(Inside Science) -- Making things taste the way they taste and smell the way they smell is an expensive, and at times unpredictable, business. Five years ago, Indonesia saw a spell of damp weather followed by volcanic eruptions. The result was bad news for the harvest of a plant called patchouli.
Oil derived from the mint-like herb -- a common component of perfumes and colognes -- became harder and more costly to procure, leaving perfumeries that hadn't stockpiled the ingredient in the lurch. Prices finally began to normalize two years later.
To avoid this problem, the French fashion house Hermès now sources the patchouli scent from a more reliable supply: biotechnology.
"To do so is more than an innovation," said Jean-Claude Ellena, the in-house perfumer at the luxury brand. "I believe there’s a big future for biology in perfumery."
The number of ingredients at the perfumer's disposal has exploded since the Victorian era.
"Before the 19th century the raw materials [the industry used] was perhaps 100 products," said Ellena. "Now we use 10,000." But most of those ingredients can be sourced from nature only.
That's a business opportunity for biotech companies racing to synthesize more of the 10,000 scents nature can offer Ellena, using enzymes or whole microorganisms.
Factories have already been tapping the natural capabilities of microbes to produce food flavors for about 20 years. Monosodium glutamate and other additives made through microbial fermentation provide a salty tang.
"Organic acids like lactic acid are also quite easy compounds to produce by microbial fermentation because they're naturally produced by microbe's cycles," said Meraldo Antonio, a research associate at the consultancy firm Lux Research. Antonio is the lead author of a report published by Lux Research last month that looks at the use of biotechnology in flavor and fragrances.
But in more recent years, the industry has progressed.
"Our ability to tinker with microbes, changing their genetics to play with their metabolic pathways, means we can get them to produce things they wouldn't do naturally," explained Antonio.
Vanilla, for instance, can now be made cheaply by tinkering with yeast. Traditional extraction from pods costs as much as $3,000 per kilogram, estimated Antonio. The price plummets to $100-$500 per kilogram for vanilla produced using the biological machinery of yeast.
Synthesizing the molecule chemically in a beaker can be even cheaper. But chemical synthesis as a production method is falling out of fashion, said Antonio, because of consumer perception.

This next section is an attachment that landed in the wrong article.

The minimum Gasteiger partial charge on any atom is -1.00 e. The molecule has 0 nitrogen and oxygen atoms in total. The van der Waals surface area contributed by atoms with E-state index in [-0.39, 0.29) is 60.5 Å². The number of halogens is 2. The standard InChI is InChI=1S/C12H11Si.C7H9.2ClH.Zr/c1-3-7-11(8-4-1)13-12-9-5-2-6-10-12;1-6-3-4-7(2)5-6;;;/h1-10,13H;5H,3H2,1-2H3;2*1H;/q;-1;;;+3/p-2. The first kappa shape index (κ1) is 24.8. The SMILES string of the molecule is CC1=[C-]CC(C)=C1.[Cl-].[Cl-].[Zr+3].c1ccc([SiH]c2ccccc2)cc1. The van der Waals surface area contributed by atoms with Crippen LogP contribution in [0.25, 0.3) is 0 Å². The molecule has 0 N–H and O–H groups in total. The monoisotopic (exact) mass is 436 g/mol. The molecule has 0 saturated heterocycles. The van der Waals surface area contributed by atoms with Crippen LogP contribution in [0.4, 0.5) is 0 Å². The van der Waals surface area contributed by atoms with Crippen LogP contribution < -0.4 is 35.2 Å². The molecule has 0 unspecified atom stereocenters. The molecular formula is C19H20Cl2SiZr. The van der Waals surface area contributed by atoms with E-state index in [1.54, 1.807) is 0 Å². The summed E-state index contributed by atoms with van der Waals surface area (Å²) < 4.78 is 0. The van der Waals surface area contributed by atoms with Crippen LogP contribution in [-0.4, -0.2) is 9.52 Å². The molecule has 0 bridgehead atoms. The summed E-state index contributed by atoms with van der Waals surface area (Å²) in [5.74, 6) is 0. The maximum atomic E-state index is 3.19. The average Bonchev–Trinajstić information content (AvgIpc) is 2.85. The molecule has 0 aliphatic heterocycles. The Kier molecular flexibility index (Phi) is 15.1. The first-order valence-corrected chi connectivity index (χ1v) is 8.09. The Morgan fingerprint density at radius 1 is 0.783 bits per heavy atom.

"A lot of people fear anything that's synthetic," he said. While consumer distrust can transfer to biotechnology, the flavor and fragrances industry is careful to market their biotech products in the best light.
"They're trying to label them as natural as possible," said Antonio. "They might say it was extracted with biological methods."
Toine Janssen, CEO of the Dutch biotech company Isobionics, is keen to support that narrative. His firm was the first to synthesize valencene, a compound traditionally extracted from orange peels in a labor-intensive process. Its sweet orange taste enhances sodas and mixed juices.
It took Isobionics three years of research and development to perfect the valencene biotechnology process. Janssen said his method is akin to nature.
"Our product is natural because what happens in the microorganism is happening in the orange," he said. "The product itself is not modified."
Janssen's competitors have since figured out how to make the orange flavoring with yeast cells.
He refused to divulge which microorganism he employs because he doesn't want to tip off his competition, but he did say the organism naturally produces the compound.
"We then improve the yield by turning certain genes off," he said, "They're producing all kinds of compounds, but we only want valencene. So we turn everything else off."
Antonio said that regulations on the marketing of biotech products are more restrictive in the EU than in the U.S. Europe requires a biotech compound to be identical to the natural version, not simply similar. He anticipates tighter U.S. rules in the future.
"At the moment there's no hard and fast rule,'" he said. "It's all very new."
Isobionics is now one and a half years into their newest project -- genetically modifying a microorganism to make the scent of sandalwood, a key ingredient of many types of cologne. But it's proving a difficult task.
Many things beyond the just the wood itself influence the smell of sandalwood extract, explained Janssen, mainly a mix of natural chemicals and byproducts. The success of the tree's growth, for instance, can affect the smell. Janssen is trying to figure out those factors so he can replicate them in a microbe.
"You have to recognize the side effects and then estimate their quantities," he said, "It's almost an art." It's a long game of trial and error. If he's successful it could prove a money earner; sandalwood is high in demand and price. Making this fragrance in the labs could also save thousands of hectares of forest in India from the chainsaw, said Janssen.
Ellena thinks more ingredients in his high-end scents will eventually be made with biotechnology, if companies like Isobionics continue to crack the genetic codes needed. But he remains a purist at heart.
"There's no way that we'll be able to do it all with biotechnology," he said, "It won't replace the traditional way."